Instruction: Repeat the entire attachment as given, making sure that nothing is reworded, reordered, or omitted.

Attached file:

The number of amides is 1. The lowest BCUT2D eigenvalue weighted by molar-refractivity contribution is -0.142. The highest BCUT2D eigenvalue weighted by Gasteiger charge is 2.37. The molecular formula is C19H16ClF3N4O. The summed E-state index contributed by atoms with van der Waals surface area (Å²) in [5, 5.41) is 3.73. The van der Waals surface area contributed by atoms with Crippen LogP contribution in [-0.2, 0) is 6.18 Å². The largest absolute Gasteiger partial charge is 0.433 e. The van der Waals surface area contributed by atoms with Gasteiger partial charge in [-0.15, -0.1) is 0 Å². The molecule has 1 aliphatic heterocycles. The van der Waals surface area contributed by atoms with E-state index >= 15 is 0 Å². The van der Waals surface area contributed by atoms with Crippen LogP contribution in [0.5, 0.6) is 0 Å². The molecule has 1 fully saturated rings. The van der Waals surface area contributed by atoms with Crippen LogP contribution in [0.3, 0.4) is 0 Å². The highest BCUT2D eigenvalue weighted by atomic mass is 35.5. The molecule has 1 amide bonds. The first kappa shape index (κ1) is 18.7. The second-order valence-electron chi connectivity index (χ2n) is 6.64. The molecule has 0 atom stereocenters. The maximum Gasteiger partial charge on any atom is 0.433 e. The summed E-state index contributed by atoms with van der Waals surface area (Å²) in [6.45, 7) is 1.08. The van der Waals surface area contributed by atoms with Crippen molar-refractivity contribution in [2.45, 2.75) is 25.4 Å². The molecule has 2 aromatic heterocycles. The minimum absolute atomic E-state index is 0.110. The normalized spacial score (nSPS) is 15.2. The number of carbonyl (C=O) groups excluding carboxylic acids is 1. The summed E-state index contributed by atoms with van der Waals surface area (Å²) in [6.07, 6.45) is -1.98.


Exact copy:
The number of amides is 1. The lowest BCUT2D eigenvalue weighted by molar-refractivity contribution is -0.142. The highest BCUT2D eigenvalue weighted by Gasteiger charge is 2.37. The molecular formula is C19H16ClF3N4O. The summed E-state index contributed by atoms with van der Waals surface area (Å²) in [5, 5.41) is 3.73. The van der Waals surface area contributed by atoms with Crippen LogP contribution in [-0.2, 0) is 6.18 Å². The largest absolute Gasteiger partial charge is 0.433 e. The van der Waals surface area contributed by atoms with Gasteiger partial charge in [-0.15, -0.1) is 0 Å². The molecule has 1 aliphatic heterocycles. The van der Waals surface area contributed by atoms with E-state index >= 15 is 0 Å². The van der Waals surface area contributed by atoms with Crippen LogP contribution in [0.5, 0.6) is 0 Å². The molecule has 1 fully saturated rings. The van der Waals surface area contributed by atoms with Crippen LogP contribution in [0.3, 0.4) is 0 Å². The highest BCUT2D eigenvalue weighted by atomic mass is 35.5. The molecule has 1 amide bonds. The first kappa shape index (κ1) is 18.7. The second-order valence-electron chi connectivity index (χ2n) is 6.64. The molecule has 0 atom stereocenters. The maximum Gasteiger partial charge on any atom is 0.433 e. The summed E-state index contributed by atoms with van der Waals surface area (Å²) in [6.45, 7) is 1.08. The van der Waals surface area contributed by atoms with Crippen molar-refractivity contribution in [2.45, 2.75) is 25.4 Å². The molecule has 2 aromatic heterocycles. The minimum absolute atomic E-state index is 0.110. The normalized spacial score (nSPS) is 15.2. The number of carbonyl (C=O) groups excluding carboxylic acids is 1. The summed E-state index contributed by atoms with van der Waals surface area (Å²) in [6.07, 6.45) is -1.98.